\displaystyle\lambda(A \cap B_x)<\lambda(A)+\lambda(B) +\varepsilon.

If A and B are both bounded then there is an x such that

\displaystyle\lambda(A \cap B_x)<\lambda(A)+\lambda(B) .

Before proving the theorem, let us recall the so-called Rayleigh quotient. Precisely


February 22, 2010

The Poincaré inequality: W^{1,p} vs. W_0^{1,p}

Filed under: Giải Tích 6 (MA5205), Giải tích 8 (MA5206), Nghiên Cứu Khoa Học, PDEs — Tags: — Ngô Quốc Anh @ 1:50

In mathematics, the Poincaré inequality is a result in the theory of Sobolev spaces, named after the French mathematician Henri Poincaré. The inequality allows one to obtain bounds on a function using bounds on its derivatives and the geometry of its domain of definition. Such bounds are of great importance in the modern, direct methods of the calculus of variations. A very closely related result is the Friedrichs’ inequality.

This topic will cover two versions of the Poincaré inequality, one is for W^{1,p}(\Omega) spaces and the other is for W_o^{1,p}(\Omega) spaces.

The classical Poincaré inequality for W^{1,p}(\Omega) spaces. Assume that 1\leq p \leq \infty and that \Omega is a bounded open subset of the ndimensional Euclidean space \mathbb R^n with a Lipschitz boundary (i.e., \Omega is an open, bounded Lipschitz domain). Then there exists a constant C, depending only on \Omega and p, such that for every function u in the Sobolev space W^{1,p}(\Omega),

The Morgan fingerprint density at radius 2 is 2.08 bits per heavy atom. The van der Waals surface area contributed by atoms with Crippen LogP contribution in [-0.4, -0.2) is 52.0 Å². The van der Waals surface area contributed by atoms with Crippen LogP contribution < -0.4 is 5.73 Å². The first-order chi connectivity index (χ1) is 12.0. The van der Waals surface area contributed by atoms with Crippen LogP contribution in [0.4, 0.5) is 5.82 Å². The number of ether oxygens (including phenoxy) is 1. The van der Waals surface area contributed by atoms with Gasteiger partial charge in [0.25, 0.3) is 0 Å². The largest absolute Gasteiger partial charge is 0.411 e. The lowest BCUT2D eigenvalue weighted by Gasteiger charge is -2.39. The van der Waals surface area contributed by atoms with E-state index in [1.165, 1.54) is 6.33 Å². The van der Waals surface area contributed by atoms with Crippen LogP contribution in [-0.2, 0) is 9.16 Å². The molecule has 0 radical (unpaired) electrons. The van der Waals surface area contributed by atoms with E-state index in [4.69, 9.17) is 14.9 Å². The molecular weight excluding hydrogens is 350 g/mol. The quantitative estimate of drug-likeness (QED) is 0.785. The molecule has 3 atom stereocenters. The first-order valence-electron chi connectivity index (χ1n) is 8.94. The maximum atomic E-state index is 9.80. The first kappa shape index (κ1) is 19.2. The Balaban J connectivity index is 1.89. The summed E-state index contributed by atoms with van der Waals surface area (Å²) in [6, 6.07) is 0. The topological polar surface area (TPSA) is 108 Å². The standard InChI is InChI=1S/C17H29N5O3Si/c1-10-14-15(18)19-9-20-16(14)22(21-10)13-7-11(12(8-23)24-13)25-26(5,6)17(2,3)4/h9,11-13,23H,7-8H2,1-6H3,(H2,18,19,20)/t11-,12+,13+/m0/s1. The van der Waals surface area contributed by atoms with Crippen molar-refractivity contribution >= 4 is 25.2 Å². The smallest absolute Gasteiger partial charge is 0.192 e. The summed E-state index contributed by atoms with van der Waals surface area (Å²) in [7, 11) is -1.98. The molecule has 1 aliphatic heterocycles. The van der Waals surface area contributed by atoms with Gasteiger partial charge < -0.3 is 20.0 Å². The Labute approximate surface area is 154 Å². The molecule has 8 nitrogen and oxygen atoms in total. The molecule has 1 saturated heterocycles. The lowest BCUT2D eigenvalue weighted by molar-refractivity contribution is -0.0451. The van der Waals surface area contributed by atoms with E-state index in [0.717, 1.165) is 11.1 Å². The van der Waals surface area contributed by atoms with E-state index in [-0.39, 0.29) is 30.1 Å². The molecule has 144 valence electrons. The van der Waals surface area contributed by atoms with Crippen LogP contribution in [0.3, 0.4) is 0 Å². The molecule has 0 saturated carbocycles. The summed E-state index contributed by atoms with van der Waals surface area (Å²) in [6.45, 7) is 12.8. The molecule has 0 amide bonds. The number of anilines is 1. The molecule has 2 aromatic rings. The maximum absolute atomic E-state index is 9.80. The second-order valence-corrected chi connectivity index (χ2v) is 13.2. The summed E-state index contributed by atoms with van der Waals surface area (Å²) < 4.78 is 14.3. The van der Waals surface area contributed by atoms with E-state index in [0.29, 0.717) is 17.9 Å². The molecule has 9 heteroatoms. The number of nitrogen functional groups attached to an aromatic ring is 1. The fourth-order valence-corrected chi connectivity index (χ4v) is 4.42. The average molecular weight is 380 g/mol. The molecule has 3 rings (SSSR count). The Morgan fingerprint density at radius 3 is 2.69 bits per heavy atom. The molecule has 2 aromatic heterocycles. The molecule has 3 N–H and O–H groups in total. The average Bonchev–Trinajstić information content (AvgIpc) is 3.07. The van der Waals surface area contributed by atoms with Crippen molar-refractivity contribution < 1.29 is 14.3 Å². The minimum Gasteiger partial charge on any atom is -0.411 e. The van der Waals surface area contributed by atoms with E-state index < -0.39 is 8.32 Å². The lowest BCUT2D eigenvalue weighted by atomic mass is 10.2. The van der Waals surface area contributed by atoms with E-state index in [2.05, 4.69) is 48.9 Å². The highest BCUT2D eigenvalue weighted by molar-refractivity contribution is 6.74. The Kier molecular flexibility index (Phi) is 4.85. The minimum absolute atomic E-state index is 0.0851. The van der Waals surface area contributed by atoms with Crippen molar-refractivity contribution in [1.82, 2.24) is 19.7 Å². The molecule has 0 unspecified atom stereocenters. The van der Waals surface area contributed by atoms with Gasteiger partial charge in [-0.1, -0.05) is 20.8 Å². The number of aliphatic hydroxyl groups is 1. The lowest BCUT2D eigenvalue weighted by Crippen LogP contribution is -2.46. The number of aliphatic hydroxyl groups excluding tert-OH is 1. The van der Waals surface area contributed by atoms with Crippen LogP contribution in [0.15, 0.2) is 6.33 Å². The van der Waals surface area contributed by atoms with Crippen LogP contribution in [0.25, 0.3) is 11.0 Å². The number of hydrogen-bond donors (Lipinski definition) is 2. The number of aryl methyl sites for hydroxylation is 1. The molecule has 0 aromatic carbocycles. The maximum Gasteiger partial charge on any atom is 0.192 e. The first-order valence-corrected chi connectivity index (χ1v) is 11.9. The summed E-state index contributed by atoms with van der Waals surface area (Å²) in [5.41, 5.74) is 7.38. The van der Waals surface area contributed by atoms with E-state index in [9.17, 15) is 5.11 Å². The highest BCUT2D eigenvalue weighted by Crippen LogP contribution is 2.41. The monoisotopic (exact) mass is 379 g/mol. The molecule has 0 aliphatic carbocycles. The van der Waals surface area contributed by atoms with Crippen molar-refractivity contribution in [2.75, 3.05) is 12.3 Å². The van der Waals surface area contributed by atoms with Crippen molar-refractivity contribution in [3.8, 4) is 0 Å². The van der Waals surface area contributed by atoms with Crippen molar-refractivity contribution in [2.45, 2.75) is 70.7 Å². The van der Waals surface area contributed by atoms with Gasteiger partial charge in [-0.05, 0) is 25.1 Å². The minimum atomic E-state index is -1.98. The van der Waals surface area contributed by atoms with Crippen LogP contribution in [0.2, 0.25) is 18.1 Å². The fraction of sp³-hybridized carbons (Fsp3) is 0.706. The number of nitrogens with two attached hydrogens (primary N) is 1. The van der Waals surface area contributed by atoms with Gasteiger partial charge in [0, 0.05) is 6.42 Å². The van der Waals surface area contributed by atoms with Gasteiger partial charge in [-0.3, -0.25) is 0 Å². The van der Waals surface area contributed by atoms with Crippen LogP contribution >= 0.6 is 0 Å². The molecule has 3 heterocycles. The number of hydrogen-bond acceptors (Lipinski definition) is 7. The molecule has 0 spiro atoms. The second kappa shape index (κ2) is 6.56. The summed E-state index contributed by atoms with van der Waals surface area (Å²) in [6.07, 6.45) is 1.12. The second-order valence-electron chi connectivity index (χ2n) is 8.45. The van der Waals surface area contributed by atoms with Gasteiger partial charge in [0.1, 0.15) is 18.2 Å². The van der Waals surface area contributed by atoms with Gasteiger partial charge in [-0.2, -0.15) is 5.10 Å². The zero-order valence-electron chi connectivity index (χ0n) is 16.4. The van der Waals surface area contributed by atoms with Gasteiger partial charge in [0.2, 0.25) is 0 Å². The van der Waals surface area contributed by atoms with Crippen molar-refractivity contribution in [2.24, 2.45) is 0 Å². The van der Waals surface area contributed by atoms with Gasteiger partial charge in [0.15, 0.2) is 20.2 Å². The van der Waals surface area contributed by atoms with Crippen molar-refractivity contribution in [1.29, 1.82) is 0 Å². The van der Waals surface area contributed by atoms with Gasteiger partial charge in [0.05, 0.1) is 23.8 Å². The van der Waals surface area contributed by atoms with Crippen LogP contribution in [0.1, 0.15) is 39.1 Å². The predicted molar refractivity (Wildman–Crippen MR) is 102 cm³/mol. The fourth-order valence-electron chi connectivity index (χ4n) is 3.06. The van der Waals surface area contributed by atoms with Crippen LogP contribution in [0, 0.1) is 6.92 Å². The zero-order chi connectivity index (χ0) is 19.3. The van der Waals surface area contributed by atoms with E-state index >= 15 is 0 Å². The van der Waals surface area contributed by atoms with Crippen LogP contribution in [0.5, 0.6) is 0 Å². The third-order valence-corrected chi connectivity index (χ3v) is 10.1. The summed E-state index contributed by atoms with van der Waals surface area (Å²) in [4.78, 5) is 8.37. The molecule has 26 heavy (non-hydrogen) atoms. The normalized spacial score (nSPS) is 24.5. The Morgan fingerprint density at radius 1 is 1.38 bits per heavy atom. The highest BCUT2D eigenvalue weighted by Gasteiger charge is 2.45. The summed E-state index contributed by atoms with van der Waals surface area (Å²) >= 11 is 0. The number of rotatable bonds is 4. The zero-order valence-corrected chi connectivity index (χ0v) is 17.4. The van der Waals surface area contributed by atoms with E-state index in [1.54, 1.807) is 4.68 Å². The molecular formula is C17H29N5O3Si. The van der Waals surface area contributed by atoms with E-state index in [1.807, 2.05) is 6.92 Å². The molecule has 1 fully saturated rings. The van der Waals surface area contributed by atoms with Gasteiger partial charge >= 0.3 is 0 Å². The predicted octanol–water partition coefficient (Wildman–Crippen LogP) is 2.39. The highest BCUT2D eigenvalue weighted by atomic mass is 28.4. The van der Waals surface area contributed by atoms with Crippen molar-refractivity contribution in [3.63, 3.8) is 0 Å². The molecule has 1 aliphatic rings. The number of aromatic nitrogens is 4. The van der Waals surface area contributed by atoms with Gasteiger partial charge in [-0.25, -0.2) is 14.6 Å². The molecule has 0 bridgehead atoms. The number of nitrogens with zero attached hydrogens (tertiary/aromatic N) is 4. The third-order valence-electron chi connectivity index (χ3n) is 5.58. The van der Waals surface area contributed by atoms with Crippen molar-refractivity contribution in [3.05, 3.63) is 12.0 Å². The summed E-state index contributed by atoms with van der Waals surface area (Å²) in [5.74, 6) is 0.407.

\displaystyle \| u - u_{\Omega} \|_{L^{p} (\Omega)} \leq C \| \nabla u \|_{L^{p} (\Omega)},


\displaystyle u_{\Omega} = \frac{1}{|\Omega|} \int_{\Omega} u(y) \, \mathrm{d} y

is the average value of u over \Omega, with |\Omega| standing for the Lebesgue measure of the domain \Omega.

Proof. We argue by contradiction. Were the stated estimate false, there would exist for each integer k = 1,... a function u_k \in W^{1,p}(\Omega) satisfying

\displaystyle \| u_k - (u_k)_{\Omega} \|_{L^{p} (\Omega)} \geq k \|  \nabla u_k \|_{L^{p} (\Omega)}.

We renormalize by defining

\displaystyle {v_k} = \frac{{{u_k} - {{({u_k})}_\Omega }}}{{{{\left\| {{u_k} - {{({u_k})}_\Omega }} \right\|}_{{L^p}(\Omega )}}}}, \quad k \geqslant 1.


\displaystyle {({v_k})_\Omega } = 0, \quad {\left\| {{v_k}} \right\|_{{L^p}(\Omega )}} = 1

and therefore

\displaystyle\|  \nabla v_k \|_{L^{p} (\Omega)} \leqslant \frac{1}{k}.

In particular the functions \{v_k\}_{k\geq 1} are bounded in W^{1,p}(\Omega).

By mean of the Rellich-Kondrachov Theorem, there exists a subsequence {\{ {v_{{k_j}}}\} _{j \geqslant 1}} \subset {\{ {v_k}\} _{k \geqslant 1}} and a function v \in L^p(\Omega) such that

\displaystyle v_{k_j} \to v in L^p(\Omega).

Passing to a limit, one easily gets

\displaystyle v_\Omega = 0, \quad {\left\| {{v}}  \right\|_{{L^p}(\Omega )}} = 1.

On the other hand, for each i=\overline{1,n} and \varphi \in C_0^\infty(\Omega),

\displaystyle\int_\Omega {v{\varphi _{{x_i}}}dx} = \mathop {\lim }\limits_{{k_j} \to \infty } \int_\Omega {{v_{{k_j}}}{\varphi _{{x_i}}}dx} = - \mathop {\lim }\limits_{{k_j} \to \infty } \int_\Omega {{v_{{k_j},{x_i}}}\varphi dx} = 0.

Consequently, v\in W^{1,p}(\Omega) with \nabla v=0 a.e. Thus v is constant since \Omega is connected. Since v_\Omega=0 then v \equiv 0. This contradicts to \|v\|_{L^p(\Omega)}=1.